Well, good news. I talked with my dad, who works with engineering specifications of this sort for a living. If I understood him correctly, which I think I did, and if I've read a few wikipedia definitions correctly, which I think I have, I've determined that a 2x8 will be adequate for my ceiling joist span.
Mostly as a future reference to myself, but as general information for anyone considering their own span, here's a few good links.
First, the weight of drywall - according to the first good search result I found - is 2 pounds per square foot. http://wiki.answers.com/Q/How_much_d...alf_inch_weigh
Even doubled, to 4 psf, that's a rather low dead load (remembering that my ceiling joists are like attic joists, with no floor laid on top).
Take that information and go to American Wood Council's online span calculator. Link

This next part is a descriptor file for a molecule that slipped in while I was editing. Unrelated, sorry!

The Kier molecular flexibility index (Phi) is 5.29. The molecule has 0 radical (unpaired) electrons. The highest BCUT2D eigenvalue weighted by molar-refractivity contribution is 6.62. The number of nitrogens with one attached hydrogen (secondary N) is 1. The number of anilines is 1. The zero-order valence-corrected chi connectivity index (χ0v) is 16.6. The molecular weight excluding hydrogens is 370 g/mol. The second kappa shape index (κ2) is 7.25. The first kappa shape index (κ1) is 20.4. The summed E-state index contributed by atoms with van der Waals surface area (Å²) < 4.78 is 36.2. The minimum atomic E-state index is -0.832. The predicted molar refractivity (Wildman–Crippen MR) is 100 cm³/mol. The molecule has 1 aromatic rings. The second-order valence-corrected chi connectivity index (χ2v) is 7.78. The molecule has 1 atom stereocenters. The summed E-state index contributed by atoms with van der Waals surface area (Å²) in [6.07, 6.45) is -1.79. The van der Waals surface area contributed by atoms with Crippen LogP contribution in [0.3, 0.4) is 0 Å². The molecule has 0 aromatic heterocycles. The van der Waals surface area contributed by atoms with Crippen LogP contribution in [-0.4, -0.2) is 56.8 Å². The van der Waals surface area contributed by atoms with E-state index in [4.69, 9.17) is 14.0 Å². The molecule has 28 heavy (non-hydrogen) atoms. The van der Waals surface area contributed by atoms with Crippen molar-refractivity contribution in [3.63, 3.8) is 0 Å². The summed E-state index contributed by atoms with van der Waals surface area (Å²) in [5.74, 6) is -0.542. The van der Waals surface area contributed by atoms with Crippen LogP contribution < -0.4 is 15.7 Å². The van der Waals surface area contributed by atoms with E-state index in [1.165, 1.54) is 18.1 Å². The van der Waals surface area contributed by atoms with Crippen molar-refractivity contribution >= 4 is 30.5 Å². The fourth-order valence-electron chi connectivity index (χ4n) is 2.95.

Choose the species and grade I was instructed to (southern pine, No. 2), choose the member type (ceiling joist) and the spacing and sizing requirements of your application (in my case, 24 inch spacing, 2x8, and the smallest dead load option available) and the deflection limit you can tolerate, and the calculator gives you the maximum span. For my case, even assuming 10 psf dead load which is likely more than double my actual dead load, a span of more than 12 feet is manageable with a deflection limit of L/480.
What does that mean? Well, it means that even if I used four layers of 5/8 drywall, a 12 foot span supported by 2x8 southern pine wouldn't sag more than .3 inches. I can tolerate that!
I know I skipped the deflection limit calculation. Here is it. Deflection limit is given as a fraction (L/480, in my case). The span (L), 12 feet in my case, (I'm rounding a little) divided by 480 gives the total deflection. 12/480=0.025ft. 0.025ft x 12ft/in=0.3 inches or just under 5/16 inch. Ta Da!
I'll see if I can find someone to check my work here.
(Edit: my number for the weight of drywall was wrong for 5/8 gypsum. It's actually just over 2 psf - appox 2.2. That won't matter in the slightest, but it does make me more confident that I don't want to try 2x6.)